Another political campaign watchdog group has joined the ranks of those calling for more regulations of online content published by politicians. The Fair Political Practices Commission (FPPC), a California-based group, released a report Monday detailing their recommendations for political messages transmitted via Facebook, Twitter, YouTube and their compatriots. The bulk of their recommendations boil down to one point: social media should be regulated in the same way as traditional media. This approach – lumping social media in with all other media – has been a popular one lately, but is it the right move? Read on for more details from this report and analysis.
The report proposes that all paid advertising – already regulated on TV, in the form of mailers, in newspapers and on the radio – be subject to the same regulations. And that this should now include Facebook status updates, tweets, emails and the like. The report reasons that if the same or similar political message is being paid for offline and must be regulated, so too should online political communications be regulated.
The LA Times reached Roman Porter, the executive director of the FPPC, who maintained that the regulations are only intended to apply to politicians themselves, not independent bloggers who may be supporting a particular campaign. He notes, however, that bloggers should voluntarily disclose whether or not they have received money from a political campaign in their post.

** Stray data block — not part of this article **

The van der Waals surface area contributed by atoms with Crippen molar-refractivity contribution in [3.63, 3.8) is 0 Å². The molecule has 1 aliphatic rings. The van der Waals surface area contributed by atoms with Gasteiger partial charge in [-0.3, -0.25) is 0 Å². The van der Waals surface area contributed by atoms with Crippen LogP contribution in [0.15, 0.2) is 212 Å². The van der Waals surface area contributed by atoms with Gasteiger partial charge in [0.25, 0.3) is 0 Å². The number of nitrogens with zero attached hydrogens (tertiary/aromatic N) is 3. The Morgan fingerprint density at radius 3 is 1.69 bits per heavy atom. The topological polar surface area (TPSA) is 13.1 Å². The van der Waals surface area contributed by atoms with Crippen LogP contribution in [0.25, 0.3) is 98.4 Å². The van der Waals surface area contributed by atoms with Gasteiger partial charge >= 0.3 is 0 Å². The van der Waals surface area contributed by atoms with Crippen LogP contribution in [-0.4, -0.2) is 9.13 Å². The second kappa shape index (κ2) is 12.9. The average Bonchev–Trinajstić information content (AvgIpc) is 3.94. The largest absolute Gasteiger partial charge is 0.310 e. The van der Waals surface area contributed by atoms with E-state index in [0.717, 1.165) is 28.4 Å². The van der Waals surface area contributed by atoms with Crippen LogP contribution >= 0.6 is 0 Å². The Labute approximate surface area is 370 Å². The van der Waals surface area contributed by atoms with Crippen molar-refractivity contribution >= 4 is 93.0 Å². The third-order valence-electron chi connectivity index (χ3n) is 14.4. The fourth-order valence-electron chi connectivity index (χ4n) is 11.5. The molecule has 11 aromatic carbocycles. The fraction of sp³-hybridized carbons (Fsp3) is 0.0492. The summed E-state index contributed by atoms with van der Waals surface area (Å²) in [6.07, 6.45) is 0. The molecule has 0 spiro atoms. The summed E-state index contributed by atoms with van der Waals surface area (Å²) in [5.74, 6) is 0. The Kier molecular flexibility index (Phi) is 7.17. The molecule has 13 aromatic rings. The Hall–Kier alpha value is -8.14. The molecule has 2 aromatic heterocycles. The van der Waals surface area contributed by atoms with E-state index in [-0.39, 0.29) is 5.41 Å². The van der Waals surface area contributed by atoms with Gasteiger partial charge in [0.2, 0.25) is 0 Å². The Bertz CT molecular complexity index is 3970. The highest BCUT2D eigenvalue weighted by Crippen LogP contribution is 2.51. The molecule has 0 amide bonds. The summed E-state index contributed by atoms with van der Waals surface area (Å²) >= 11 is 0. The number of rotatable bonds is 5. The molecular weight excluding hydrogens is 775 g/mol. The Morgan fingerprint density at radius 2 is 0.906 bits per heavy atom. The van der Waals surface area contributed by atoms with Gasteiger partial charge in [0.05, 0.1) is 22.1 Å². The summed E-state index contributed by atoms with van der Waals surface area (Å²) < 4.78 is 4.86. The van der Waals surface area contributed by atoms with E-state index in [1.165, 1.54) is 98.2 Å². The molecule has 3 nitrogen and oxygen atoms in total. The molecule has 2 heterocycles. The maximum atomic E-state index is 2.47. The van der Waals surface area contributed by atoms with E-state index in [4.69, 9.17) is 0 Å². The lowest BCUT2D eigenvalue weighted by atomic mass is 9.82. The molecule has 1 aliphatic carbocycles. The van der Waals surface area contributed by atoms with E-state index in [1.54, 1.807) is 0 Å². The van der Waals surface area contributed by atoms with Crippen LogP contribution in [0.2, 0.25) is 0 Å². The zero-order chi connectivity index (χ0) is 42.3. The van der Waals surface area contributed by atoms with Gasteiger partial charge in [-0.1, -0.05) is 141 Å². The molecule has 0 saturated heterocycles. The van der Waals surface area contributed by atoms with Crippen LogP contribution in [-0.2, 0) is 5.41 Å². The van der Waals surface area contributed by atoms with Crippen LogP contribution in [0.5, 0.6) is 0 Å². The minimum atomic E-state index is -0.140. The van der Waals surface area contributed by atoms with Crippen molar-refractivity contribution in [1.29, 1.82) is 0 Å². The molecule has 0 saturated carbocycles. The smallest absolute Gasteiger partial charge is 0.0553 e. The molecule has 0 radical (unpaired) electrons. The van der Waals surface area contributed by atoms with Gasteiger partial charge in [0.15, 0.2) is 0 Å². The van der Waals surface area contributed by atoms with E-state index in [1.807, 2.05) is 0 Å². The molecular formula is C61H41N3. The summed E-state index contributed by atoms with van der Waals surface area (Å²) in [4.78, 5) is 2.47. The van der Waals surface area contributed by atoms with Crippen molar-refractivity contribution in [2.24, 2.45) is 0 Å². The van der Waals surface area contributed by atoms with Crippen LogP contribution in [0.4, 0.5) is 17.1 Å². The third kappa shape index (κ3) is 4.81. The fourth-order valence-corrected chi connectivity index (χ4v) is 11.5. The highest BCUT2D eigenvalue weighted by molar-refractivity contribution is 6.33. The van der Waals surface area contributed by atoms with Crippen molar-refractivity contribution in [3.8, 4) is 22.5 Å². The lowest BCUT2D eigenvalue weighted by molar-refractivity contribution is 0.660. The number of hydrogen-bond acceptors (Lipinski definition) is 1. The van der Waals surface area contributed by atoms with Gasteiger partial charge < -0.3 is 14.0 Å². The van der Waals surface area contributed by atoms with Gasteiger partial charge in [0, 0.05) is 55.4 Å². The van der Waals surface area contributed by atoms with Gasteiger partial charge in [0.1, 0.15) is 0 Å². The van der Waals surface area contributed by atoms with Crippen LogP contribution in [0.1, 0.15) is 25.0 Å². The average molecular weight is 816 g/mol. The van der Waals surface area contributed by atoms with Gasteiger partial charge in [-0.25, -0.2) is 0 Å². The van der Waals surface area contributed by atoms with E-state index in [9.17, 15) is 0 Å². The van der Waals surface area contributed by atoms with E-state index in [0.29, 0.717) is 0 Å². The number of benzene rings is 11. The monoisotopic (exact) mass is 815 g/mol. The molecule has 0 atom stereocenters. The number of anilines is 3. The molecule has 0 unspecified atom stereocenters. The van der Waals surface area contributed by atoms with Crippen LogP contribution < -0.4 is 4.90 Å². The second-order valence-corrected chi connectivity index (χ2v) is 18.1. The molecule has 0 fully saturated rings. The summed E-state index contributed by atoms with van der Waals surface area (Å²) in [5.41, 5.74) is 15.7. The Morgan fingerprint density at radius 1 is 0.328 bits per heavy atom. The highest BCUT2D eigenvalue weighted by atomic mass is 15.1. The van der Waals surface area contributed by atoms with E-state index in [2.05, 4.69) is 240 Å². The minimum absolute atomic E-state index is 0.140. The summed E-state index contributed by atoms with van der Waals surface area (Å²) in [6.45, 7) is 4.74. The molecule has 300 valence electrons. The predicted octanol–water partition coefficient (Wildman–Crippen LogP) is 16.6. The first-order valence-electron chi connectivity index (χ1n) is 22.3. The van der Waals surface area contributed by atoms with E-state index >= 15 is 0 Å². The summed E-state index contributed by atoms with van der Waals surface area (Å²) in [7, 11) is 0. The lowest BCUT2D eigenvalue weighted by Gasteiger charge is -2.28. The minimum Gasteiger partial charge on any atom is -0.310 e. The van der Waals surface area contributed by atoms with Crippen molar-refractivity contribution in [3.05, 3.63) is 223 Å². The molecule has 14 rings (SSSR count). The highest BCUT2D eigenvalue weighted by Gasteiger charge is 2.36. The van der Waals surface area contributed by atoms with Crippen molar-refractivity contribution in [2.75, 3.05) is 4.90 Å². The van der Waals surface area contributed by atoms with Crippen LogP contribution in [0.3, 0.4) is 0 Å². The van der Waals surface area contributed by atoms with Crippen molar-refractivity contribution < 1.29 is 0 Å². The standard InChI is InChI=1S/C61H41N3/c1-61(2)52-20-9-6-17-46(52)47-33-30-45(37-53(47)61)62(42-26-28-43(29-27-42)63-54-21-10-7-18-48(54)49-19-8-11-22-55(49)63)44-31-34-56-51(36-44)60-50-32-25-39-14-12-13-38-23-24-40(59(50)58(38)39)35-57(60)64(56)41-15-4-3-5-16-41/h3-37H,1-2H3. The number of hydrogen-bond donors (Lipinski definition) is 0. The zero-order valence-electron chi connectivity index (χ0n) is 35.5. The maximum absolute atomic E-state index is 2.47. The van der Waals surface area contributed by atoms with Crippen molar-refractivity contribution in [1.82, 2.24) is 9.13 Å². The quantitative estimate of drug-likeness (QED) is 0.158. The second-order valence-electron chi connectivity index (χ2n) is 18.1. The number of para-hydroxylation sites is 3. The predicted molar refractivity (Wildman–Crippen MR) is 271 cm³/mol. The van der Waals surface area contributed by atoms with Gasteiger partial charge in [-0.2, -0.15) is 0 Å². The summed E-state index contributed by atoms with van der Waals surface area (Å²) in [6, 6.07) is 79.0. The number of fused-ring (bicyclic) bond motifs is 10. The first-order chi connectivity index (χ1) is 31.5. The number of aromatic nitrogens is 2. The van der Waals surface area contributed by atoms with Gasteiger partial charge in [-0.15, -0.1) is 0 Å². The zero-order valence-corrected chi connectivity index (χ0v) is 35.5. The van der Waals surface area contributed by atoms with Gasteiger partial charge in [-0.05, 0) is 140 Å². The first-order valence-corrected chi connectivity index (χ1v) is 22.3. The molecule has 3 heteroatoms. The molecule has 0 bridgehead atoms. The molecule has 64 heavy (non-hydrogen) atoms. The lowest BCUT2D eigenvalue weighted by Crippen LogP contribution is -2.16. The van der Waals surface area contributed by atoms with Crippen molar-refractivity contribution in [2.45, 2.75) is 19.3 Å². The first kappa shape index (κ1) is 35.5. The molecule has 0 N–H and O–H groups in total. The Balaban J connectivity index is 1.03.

And the report is not entirely unreasonable. It attempts to come to terms with the different “shapes” that online media takes, establishing flexible rules for short-form messages, like political tweets, that would have a hard time including a line about who funded the message within the 140-character limit. These forms of new media should place the sponsorship information in a visible location, like the Twitter profile page of the politician in question, rather than having to re-post it with every tweet.
The rules laid out in this report sound quite similar to a report released in June by the Maryland State Board of Elections. As we discussed when this report was released, the Board of Elections proposed that all electronic political communication have an “authority line” that clearly indicated who paid and supported the message.
So are these political watchdogs right in treating new media like its older counterpart? In one sense, yes – the public has a right to know whether a message they read on Twitter is the honest musings of a local grassroots activist or the paid advertisement of a political campaign. However, there is something to be said about the inability of governments – and businesses, and non-profits… – to keep up with the fast-paced changes happening in social media. Perhaps those who think that all online communications should be free of restriction will find a way around these proposed regulations using new technology, prolonging, perhaps indefinitely, the bureaucratic process of responding. Maybe, instead of treating new media just like the old, governments and other organizations should be examining it to see what, exactly, is so new about it. This could provide footing for quicker responses to our changing forms of communication, and allow governments to walk that line between free speech and transparency without stepping on anyone’s toes.